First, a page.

Richard: There used to be these Charles Atlas ads in the back of comic books. You know, the weakling gets sand kicked on him by the bully. And it’s this fantasy of being all powerful, having big muscles, throwing a punch, taking a punch. I was not… when it came to fighting, I was not physically brave. And because my mother, yet again, was raised by this guy who’s almost like a cartoon of a tough guy — I mean, one of the most traumatic things in my life was when me and my friends were like 12 or something standing in front of my building at night. And some group from some other nether parts of Parkside came down and they just attacked us, and some kid sucker-punched me on the side of my head. My reaction was to leave, as opposed to fight back. And when I went upstairs, my mother had seen the whole thing from the window. And I felt so bad, somehow, I got in and I took a bath. I never take baths. I just didn’t know what to do with myself. I felt so scared and also self-conscious about the humiliation and how I let myself down by not fighting back. So, my mother comes in, I’m in the bathtub, she comes in and she says, “I saw that.” And then she quoted my grandfather, or this is her version. She said, “Someday, my son, you’re going to learn that two of the greatest joys in life is beating the hell out of somebody and getting the hell beaten out of you.” And once again, something… I think of all the books I write like cops and The Wanderers. I was not a tough kid. I was not a fighter. Clockers, all this stuff. And once I started writing — which required hanging out — I’m doing Clockers and I’m going to some very scary places and I just figured my whole life in a way, my whole literary life is like an “Oh yeah? Would you be in this crack house at 3 in the morning? Without anybody watching your back? Would you go in? Would you follow cops into an apartment and you’re the only one without a bulletproof vest?” You know, it’s like, “Oh, yeah? Oh, yeah?” And I feel like it’s crippled — you know, it’s made my psyche a little on the infantile side when it comes to masculinity.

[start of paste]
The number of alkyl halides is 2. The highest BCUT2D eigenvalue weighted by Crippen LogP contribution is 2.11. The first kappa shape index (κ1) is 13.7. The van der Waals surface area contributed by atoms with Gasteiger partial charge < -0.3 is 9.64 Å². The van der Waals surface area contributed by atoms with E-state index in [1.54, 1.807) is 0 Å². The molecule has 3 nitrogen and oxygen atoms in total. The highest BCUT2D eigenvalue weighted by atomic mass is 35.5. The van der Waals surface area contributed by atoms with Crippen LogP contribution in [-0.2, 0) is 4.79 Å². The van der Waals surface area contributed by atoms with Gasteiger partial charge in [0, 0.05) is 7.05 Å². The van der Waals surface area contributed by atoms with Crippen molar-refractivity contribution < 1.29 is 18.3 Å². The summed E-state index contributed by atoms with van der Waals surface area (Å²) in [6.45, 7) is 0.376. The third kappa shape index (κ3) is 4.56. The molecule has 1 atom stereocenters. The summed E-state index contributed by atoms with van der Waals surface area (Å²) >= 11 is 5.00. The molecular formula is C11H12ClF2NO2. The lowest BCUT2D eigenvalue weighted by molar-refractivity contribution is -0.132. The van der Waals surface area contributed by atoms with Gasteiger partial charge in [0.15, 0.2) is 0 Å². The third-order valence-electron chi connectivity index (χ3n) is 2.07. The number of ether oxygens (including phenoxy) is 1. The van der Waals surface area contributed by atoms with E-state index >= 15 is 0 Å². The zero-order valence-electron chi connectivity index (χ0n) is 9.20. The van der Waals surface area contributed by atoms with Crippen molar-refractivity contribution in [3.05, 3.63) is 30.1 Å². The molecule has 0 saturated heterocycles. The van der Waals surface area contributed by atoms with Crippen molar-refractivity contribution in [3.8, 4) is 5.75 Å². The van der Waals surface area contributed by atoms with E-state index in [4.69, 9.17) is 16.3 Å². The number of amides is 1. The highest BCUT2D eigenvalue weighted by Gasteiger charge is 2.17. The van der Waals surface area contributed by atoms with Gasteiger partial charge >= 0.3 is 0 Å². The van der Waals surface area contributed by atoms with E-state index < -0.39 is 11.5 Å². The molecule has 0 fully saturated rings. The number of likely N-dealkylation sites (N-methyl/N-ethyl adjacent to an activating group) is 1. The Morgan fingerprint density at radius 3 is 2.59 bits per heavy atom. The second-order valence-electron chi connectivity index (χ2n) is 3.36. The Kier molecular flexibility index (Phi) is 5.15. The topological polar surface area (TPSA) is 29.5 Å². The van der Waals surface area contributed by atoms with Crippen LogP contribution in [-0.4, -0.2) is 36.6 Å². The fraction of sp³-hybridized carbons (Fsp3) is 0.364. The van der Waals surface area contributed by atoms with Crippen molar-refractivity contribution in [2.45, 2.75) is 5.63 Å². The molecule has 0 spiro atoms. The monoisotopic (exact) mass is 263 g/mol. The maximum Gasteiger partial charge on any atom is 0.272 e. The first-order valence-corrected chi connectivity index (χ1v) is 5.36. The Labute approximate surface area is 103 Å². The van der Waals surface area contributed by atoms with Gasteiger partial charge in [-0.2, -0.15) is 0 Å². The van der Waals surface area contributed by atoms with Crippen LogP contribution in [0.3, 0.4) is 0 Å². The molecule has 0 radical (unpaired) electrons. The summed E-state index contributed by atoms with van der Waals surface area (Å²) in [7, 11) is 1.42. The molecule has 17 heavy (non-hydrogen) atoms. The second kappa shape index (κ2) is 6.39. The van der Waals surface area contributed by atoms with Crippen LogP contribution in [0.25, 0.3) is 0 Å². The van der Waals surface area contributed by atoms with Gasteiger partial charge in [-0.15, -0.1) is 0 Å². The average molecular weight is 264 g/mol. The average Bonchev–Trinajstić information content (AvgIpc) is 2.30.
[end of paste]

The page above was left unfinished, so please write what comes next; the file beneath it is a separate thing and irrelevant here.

And it drew me to — listen, I had an affection for urbanness. I grew up in a housing project. My grandmother lived on Vyse Avenue, the stories, urban outer borough, working class, was the water in my aquarium, and I was the fish. So even with that, on top of that, I had this burning desire not to be me, but be a tough guy that nobody would mess with. So I think there was a lot of compensation in my being attracted, you know, to people like that. It goes back to the wrestling pinups on my wall.
 
Kevin: I was just thinking yeah, but also, I had just reread The Wanderers. And the last, the coda of that book is Eugene’s mother saying the very lines you just said that the two joys of being a man are beating the hell out of someone or being beaten.
Richard: I knew I heard, I knew I read that somewhere, what I just said. I picked it up from a book. No, I wrote that book.
Kevin: You wrote it.
Richard: Yeah. Of course, as I get older, the more I know about myself, the weaker that part of me becomes, you know, in terms of like, are you serious? Come on.
Kevin: Yeah. And also, how did your relationship with these two powerful women in your life, your mother and your grandmother — they themselves are mother and daughter, they come from the same line, you identify with them in such different ways — how did you process that as a kid?